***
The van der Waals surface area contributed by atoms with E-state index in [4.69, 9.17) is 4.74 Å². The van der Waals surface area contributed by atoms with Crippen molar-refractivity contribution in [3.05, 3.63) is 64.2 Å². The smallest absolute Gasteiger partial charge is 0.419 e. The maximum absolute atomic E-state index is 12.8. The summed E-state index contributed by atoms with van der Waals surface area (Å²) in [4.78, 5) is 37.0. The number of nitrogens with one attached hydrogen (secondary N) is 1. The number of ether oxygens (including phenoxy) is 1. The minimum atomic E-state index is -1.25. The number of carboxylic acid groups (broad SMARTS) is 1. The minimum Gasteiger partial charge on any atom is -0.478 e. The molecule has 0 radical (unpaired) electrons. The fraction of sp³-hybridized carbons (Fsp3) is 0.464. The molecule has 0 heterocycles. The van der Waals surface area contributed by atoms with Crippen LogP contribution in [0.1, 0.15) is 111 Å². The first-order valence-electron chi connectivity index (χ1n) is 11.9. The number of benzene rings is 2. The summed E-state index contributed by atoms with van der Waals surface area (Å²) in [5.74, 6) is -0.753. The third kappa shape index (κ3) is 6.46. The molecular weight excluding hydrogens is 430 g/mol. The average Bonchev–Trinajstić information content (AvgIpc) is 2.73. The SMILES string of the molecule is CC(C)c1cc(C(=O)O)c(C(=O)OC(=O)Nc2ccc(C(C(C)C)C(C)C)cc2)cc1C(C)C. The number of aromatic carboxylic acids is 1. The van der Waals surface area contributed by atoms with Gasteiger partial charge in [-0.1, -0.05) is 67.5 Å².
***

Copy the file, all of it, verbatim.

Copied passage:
The van der Waals surface area contributed by atoms with E-state index in [4.69, 9.17) is 4.74 Å². The van der Waals surface area contributed by atoms with Crippen molar-refractivity contribution in [3.05, 3.63) is 64.2 Å². The smallest absolute Gasteiger partial charge is 0.419 e. The maximum absolute atomic E-state index is 12.8. The summed E-state index contributed by atoms with van der Waals surface area (Å²) in [4.78, 5) is 37.0. The number of nitrogens with one attached hydrogen (secondary N) is 1. The number of ether oxygens (including phenoxy) is 1. The minimum atomic E-state index is -1.25. The number of carboxylic acid groups (broad SMARTS) is 1. The minimum Gasteiger partial charge on any atom is -0.478 e. The molecule has 0 radical (unpaired) electrons. The fraction of sp³-hybridized carbons (Fsp3) is 0.464. The molecule has 0 heterocycles. The van der Waals surface area contributed by atoms with Crippen LogP contribution in [0.1, 0.15) is 111 Å². The first-order valence-electron chi connectivity index (χ1n) is 11.9. The number of benzene rings is 2. The summed E-state index contributed by atoms with van der Waals surface area (Å²) in [5.74, 6) is -0.753. The third kappa shape index (κ3) is 6.46. The molecular weight excluding hydrogens is 430 g/mol. The average Bonchev–Trinajstić information content (AvgIpc) is 2.73. The SMILES string of the molecule is CC(C)c1cc(C(=O)O)c(C(=O)OC(=O)Nc2ccc(C(C(C)C)C(C)C)cc2)cc1C(C)C. The number of aromatic carboxylic acids is 1. The van der Waals surface area contributed by atoms with Gasteiger partial charge in [-0.1, -0.05) is 67.5 Å².